Beating a friend, enemy or frenemy in a H2H matchup can be an incredibly rewarding experience that captures the essence of the fantasy experience; the opportunity to lord your wisdom over another. Here are some tips that might help you get your gloat on.
You have two jobs in a H2H league; make the playoffs, and have enough trades and a strong enough side to win the playoffs. Everything else is superfluous. Sure, it feels good to beat that smarmy guy from accounts, but the most important thing is to arrive in the playoffs with a team capable of going deep, and the team that can go the deepest is usually the one that has exercised the best trade management. Don't let yourself be distracted by short term moves that don't help you achieve those two jobs.
To achieve those two aims you need to make stacks of money early and then consolidate the side late in the season for the run home. Making money is crucial to ensure you can get the very best side money can buy and you shouldn’t be afraid to jump on cash cows early in the season. Around Origin time though your focus has to be on the end game: getting your gun 17 and saving trades for the finals.
Standard H2H leagues have byes in round 12, 15 and 18, so don’t worry at all about those weeks, put your feet up. You also might want to give some thought to round 13, 16 and 19, when players will have a bye but you’ll be playing a H2H round. If you are dominating your league, suffering a loss or two in those weeks probably doesn’t make a difference, but in a tight league, you might favour one player over another, just to make sure you have a player for every H2H round.
Although you don’t want to wrap yourself up in knots thinking about what your opponent might or might not do, it is sensible to pay attention to their side. What are the points of difference in your squads? Are you the favourite or the underdog? Could you manipulate the captaincy choice in your favour? Sometimes the smart move can be the one that nets you less points. If you are the clear favourite working out who your opponent is going to captain and captaining the same player could eliminate an opportunity for your opponent to make up ground. If you are the underdog don’t be afraid to try a high risk move to pull off a win. Also, remember that your opponent could be gaming you, you don't want to be prematurely trash talking on Monday because you are up by 50 with your opponent only having Josh McCrone left, only to find that come the start of the game Josh McCrone is gone and Robbie Farah is in.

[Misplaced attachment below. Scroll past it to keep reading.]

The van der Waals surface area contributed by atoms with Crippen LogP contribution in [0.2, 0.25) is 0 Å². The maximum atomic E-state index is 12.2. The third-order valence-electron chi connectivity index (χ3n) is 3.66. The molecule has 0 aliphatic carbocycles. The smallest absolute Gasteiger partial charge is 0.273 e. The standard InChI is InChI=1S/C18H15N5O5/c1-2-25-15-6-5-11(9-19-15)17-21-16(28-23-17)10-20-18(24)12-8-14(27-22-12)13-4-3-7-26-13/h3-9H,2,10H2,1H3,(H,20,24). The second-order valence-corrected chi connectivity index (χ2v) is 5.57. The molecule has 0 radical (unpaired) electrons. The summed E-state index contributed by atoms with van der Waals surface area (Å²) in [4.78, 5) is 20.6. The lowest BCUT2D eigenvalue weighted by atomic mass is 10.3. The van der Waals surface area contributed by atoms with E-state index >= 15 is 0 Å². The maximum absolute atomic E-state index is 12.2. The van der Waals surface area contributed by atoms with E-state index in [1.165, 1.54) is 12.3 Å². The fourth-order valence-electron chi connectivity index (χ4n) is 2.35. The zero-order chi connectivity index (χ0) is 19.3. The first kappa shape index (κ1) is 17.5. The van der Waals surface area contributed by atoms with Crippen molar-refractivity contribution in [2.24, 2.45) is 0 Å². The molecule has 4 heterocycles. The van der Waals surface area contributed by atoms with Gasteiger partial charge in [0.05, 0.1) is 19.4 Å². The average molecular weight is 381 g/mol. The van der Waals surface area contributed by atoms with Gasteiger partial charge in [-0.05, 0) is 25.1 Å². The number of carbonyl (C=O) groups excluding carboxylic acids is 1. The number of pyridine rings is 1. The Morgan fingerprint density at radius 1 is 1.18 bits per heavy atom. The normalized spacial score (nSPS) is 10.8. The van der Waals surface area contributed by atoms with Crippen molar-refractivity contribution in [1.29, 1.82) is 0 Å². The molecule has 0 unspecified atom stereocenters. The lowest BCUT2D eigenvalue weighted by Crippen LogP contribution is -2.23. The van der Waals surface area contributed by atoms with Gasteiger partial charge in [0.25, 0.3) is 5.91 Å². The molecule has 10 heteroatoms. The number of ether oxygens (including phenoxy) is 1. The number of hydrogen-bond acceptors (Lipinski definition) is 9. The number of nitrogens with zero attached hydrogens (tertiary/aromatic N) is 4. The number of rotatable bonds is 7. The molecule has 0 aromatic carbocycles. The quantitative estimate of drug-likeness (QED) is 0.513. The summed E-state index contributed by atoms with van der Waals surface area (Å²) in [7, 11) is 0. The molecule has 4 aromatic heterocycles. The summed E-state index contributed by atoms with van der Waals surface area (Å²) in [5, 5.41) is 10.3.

If you play in a league made up primarily of New Zealanders, you have to have Shaun Johnson. If you play in a league made up of Rabbitohs fans, you have to have Greg Inglis. The last thing you want to see is a player with boom potential in your opponent’s line-up while you don’t have him. I have probably lost two or three games in the last few seasons, one a semi-final, purely because I got done in by a big game from SJ. It is frustrating and definitely a scenario you should try and avoid. If you know all your opponents are going to have a boom or bust player, just save yourself the aggravation and get him too.
You can’t control it when you play the worst player in your league who captains Billy Slater only for Slater to score 91. A loss is still a loss when you have the second highest score in the league, but you happen to play the highest scorer. The role of luck is doubled in H2H play, because it doesn’t just matter for your own team, it matters for your opponent's team too.
In a H2H league you have a little more leeway with underperforming players who could bounce back. Starting a H2H season a little slowly can easily be overcome if you’ve saved trades, and you don’t want to prematurely give up on a player unless there is a good reason to. 2014 Simon Mannering is a great example; he started the season averaging 29.5 in the first four games and finished it averaging 47.5 over the next 20. You’d have been pretty annoyed to have wasted a trade there, possibly two, if you had to trade him back in later in the year. If there is a clear reason to dump someone, do it, but if the reasons are less clear, lean towards holding on.
The general consensus around RFS is “Hell no!” But not everybody maintains that standard and it is useful to have an idea on where your league mates stand before you pull a swift one. You can find more on the Captaincy Loophole later in this prospectus.
A H2H league is at its best when you can trade some banter with your fellow coaches. Set-up a Facebook group, encourage regular posting and get into the spirit. It’ll bring out the best in you. And while we are at it, don’t underestimate the pull of a money league. There is nothing worse than playing in a league with people who aren’t as committed as you, and money is a sure-fire way to get some commitment. It doesn’t need to be much, but it will make a difference. It’ll bring out the best in you.
You cannot start the season playing Overall, and then easily switch to H2H, and vice versa. The strategies are different, so pick a game to play and stay with it. If you start playing Overall, and decide after the byes that you can’t win, don’t worry. Do the best you can and beat your rank next year.